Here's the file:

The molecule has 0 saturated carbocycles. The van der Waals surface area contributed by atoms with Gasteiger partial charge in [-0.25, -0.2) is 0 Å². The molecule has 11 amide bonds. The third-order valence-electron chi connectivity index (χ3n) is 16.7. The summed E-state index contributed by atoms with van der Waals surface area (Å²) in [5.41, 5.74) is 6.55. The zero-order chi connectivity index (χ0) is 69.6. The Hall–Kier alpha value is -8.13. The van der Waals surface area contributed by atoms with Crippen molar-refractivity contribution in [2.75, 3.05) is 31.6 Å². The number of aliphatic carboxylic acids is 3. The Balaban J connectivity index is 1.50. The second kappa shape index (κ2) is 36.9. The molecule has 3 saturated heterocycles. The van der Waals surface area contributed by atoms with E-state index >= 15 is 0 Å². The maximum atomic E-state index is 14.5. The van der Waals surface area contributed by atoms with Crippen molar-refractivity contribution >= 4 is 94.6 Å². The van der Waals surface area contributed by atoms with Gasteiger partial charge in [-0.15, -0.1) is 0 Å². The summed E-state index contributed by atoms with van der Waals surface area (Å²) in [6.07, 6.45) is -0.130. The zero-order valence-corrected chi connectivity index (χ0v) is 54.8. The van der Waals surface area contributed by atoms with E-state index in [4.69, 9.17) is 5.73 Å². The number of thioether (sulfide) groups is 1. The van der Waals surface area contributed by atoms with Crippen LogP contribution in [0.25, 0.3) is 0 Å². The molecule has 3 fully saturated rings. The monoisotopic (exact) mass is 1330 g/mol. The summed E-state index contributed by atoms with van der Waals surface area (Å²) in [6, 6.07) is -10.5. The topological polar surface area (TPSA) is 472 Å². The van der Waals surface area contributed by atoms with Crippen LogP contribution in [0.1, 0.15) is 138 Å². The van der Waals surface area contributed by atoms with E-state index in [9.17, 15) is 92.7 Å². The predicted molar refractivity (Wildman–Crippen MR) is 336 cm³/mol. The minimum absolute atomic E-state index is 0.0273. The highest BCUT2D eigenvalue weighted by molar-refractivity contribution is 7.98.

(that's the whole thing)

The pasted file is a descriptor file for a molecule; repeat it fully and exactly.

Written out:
The molecule has 0 saturated carbocycles. The van der Waals surface area contributed by atoms with Gasteiger partial charge in [-0.25, -0.2) is 0 Å². The molecule has 11 amide bonds. The third-order valence-electron chi connectivity index (χ3n) is 16.7. The summed E-state index contributed by atoms with van der Waals surface area (Å²) in [5.41, 5.74) is 6.55. The zero-order chi connectivity index (χ0) is 69.6. The Hall–Kier alpha value is -8.13. The van der Waals surface area contributed by atoms with Crippen molar-refractivity contribution in [2.75, 3.05) is 31.6 Å². The number of aliphatic carboxylic acids is 3. The Balaban J connectivity index is 1.50. The second kappa shape index (κ2) is 36.9. The molecule has 3 saturated heterocycles. The van der Waals surface area contributed by atoms with E-state index >= 15 is 0 Å². The maximum atomic E-state index is 14.5. The van der Waals surface area contributed by atoms with Crippen molar-refractivity contribution >= 4 is 94.6 Å². The van der Waals surface area contributed by atoms with Gasteiger partial charge in [-0.15, -0.1) is 0 Å². The summed E-state index contributed by atoms with van der Waals surface area (Å²) in [6.07, 6.45) is -0.130. The zero-order valence-corrected chi connectivity index (χ0v) is 54.8. The van der Waals surface area contributed by atoms with E-state index in [4.69, 9.17) is 5.73 Å². The number of thioether (sulfide) groups is 1. The van der Waals surface area contributed by atoms with Crippen LogP contribution in [0.25, 0.3) is 0 Å². The molecule has 3 fully saturated rings. The monoisotopic (exact) mass is 1330 g/mol. The summed E-state index contributed by atoms with van der Waals surface area (Å²) in [6, 6.07) is -10.5. The topological polar surface area (TPSA) is 472 Å². The van der Waals surface area contributed by atoms with Crippen LogP contribution in [0.1, 0.15) is 138 Å². The van der Waals surface area contributed by atoms with E-state index in [9.17, 15) is 92.7 Å². The predicted molar refractivity (Wildman–Crippen MR) is 336 cm³/mol. The minimum absolute atomic E-state index is 0.0273. The highest BCUT2D eigenvalue weighted by molar-refractivity contribution is 7.98.